Eating processed meat such as ham and sausages increases the risk of cancer, announced the IARC, an agency of the World Health Organization, this week. The report caused quite a furore in the Netherlands. But this link has been known for a long time, says Ellen Kampman, professor of Nutrition and Disease. She thinks it’s a good thing that attention is being drawn to that link once again.
‘Of course this link is not new; we’ve known this for years. But it is good that other experts have taken another good look at the literature, and have drawn the same conclusions. And it makes a difference that an influential organization such as the WHO is saying this.’
The results have been misinterpreted here and there. Red and processed meats are suddenly being presented as just as dangerous as asbestos or smoking.
‘I’ve been seeing that confusion too. These things are indeed in the same category, but that doesn’t tell you anything about the strength of the evidence or how carcinogenic something is. Red meat is definitely not as dangerous as smoking.’
Will the report change anything about the advice we get about healthy eating?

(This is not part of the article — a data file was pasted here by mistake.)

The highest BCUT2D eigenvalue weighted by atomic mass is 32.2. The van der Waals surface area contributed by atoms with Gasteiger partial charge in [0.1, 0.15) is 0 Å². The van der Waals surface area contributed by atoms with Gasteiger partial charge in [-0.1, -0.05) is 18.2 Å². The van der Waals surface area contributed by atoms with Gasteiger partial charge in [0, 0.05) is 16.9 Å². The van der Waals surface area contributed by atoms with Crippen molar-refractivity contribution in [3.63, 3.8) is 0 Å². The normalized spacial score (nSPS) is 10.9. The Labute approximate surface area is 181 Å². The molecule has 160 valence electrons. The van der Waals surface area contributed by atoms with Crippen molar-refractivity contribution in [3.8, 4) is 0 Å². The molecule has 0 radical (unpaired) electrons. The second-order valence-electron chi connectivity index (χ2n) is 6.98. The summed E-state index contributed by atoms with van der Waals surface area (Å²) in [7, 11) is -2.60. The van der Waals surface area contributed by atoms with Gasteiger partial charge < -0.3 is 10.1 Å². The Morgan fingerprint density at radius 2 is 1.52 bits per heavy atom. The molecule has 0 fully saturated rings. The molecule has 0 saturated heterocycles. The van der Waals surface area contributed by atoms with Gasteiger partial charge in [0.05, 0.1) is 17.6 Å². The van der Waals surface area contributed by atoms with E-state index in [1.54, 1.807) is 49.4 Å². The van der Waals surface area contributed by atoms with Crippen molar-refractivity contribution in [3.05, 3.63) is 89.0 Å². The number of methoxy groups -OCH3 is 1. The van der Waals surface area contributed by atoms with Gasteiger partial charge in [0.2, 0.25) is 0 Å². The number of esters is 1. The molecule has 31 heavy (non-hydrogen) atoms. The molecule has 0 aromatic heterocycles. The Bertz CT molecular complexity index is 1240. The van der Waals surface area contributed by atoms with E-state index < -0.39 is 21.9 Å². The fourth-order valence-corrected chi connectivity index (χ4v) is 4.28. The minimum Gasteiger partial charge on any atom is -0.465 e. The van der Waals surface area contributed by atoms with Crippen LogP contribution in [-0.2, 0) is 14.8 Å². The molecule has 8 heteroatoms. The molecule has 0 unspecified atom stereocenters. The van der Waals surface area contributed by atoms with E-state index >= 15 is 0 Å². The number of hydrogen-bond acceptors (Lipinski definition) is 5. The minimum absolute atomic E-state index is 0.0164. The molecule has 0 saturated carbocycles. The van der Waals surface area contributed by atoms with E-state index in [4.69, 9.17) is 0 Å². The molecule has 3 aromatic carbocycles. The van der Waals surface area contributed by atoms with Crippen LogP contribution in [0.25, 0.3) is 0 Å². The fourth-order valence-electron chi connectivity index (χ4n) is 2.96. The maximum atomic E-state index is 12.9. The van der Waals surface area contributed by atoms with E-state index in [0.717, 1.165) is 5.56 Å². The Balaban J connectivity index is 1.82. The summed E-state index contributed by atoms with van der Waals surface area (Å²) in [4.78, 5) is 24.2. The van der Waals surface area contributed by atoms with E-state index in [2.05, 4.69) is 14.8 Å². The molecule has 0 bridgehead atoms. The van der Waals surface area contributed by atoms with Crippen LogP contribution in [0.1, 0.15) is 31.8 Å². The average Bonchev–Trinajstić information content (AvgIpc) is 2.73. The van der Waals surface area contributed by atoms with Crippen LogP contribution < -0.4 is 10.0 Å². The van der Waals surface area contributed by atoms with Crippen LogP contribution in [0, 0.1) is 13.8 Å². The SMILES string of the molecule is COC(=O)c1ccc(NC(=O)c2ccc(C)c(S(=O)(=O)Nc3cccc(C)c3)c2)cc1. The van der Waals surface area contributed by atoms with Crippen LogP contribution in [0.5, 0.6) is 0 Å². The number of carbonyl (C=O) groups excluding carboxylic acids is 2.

‘No, the recommendation will stay at maximum 500 grams of red meat a week. That means eating red meat not more than five times a week. You should also keep your consumption of processed meat as low as possible. I’ve been trying to highlight that recommendation for years and it’s nice that it is now getting so much attention.’
And is it clear why meat raises the risks of cancer?
It appears that ferrous iron in red meat can damage the lining of the gut. Research has been done on that in Wageningen too, by Sander Kersten’s current group for instance. The way we prepare meat at home makes a difference as well. Charred meat contains substances also found in cigarette smoke. Luckily an experiment we did in Ede showed that the Dutch are not fond of that kind of extremely well-done meat. Keep it that way!’